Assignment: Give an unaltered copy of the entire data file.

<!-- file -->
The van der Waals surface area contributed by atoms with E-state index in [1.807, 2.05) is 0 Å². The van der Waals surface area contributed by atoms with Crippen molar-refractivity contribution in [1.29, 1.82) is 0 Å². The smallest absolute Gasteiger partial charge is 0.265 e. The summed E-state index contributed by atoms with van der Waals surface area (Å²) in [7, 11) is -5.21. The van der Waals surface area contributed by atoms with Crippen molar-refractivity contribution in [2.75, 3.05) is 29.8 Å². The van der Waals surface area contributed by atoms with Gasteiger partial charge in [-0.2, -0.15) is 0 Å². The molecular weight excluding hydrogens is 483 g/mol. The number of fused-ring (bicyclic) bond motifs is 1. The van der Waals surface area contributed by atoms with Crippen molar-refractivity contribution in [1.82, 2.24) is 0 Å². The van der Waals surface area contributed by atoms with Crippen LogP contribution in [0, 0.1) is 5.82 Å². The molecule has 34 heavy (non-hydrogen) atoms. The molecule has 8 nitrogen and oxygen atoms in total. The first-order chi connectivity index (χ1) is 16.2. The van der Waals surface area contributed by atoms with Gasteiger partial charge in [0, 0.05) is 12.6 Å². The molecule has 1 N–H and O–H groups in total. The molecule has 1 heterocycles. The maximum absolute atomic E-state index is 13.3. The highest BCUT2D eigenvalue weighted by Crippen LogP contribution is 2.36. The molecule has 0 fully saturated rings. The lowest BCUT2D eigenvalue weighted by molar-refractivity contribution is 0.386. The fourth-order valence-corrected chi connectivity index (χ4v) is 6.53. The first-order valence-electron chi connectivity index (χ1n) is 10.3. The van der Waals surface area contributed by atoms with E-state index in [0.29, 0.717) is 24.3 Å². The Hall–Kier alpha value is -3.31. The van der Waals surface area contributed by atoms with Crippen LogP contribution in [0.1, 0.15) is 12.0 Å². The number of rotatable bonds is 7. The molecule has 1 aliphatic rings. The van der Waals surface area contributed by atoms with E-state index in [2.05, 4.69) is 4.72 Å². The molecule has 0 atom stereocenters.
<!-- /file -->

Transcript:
The van der Waals surface area contributed by atoms with E-state index in [1.807, 2.05) is 0 Å². The van der Waals surface area contributed by atoms with Crippen molar-refractivity contribution in [1.29, 1.82) is 0 Å². The smallest absolute Gasteiger partial charge is 0.265 e. The summed E-state index contributed by atoms with van der Waals surface area (Å²) in [7, 11) is -5.21. The van der Waals surface area contributed by atoms with Crippen molar-refractivity contribution in [2.75, 3.05) is 29.8 Å². The van der Waals surface area contributed by atoms with Gasteiger partial charge in [-0.2, -0.15) is 0 Å². The molecular weight excluding hydrogens is 483 g/mol. The number of fused-ring (bicyclic) bond motifs is 1. The van der Waals surface area contributed by atoms with Crippen molar-refractivity contribution in [1.82, 2.24) is 0 Å². The van der Waals surface area contributed by atoms with Crippen LogP contribution in [0, 0.1) is 5.82 Å². The molecule has 34 heavy (non-hydrogen) atoms. The molecule has 8 nitrogen and oxygen atoms in total. The first-order chi connectivity index (χ1) is 16.2. The van der Waals surface area contributed by atoms with Gasteiger partial charge in [0, 0.05) is 12.6 Å². The molecule has 1 N–H and O–H groups in total. The molecule has 1 heterocycles. The maximum absolute atomic E-state index is 13.3. The highest BCUT2D eigenvalue weighted by Crippen LogP contribution is 2.36. The molecule has 0 fully saturated rings. The lowest BCUT2D eigenvalue weighted by molar-refractivity contribution is 0.386. The fourth-order valence-corrected chi connectivity index (χ4v) is 6.53. The first-order valence-electron chi connectivity index (χ1n) is 10.3. The van der Waals surface area contributed by atoms with E-state index in [0.29, 0.717) is 24.3 Å². The Hall–Kier alpha value is -3.31. The van der Waals surface area contributed by atoms with Crippen LogP contribution in [0.1, 0.15) is 12.0 Å². The number of rotatable bonds is 7. The molecule has 1 aliphatic rings. The van der Waals surface area contributed by atoms with E-state index in [2.05, 4.69) is 4.72 Å². The molecule has 0 atom stereocenters.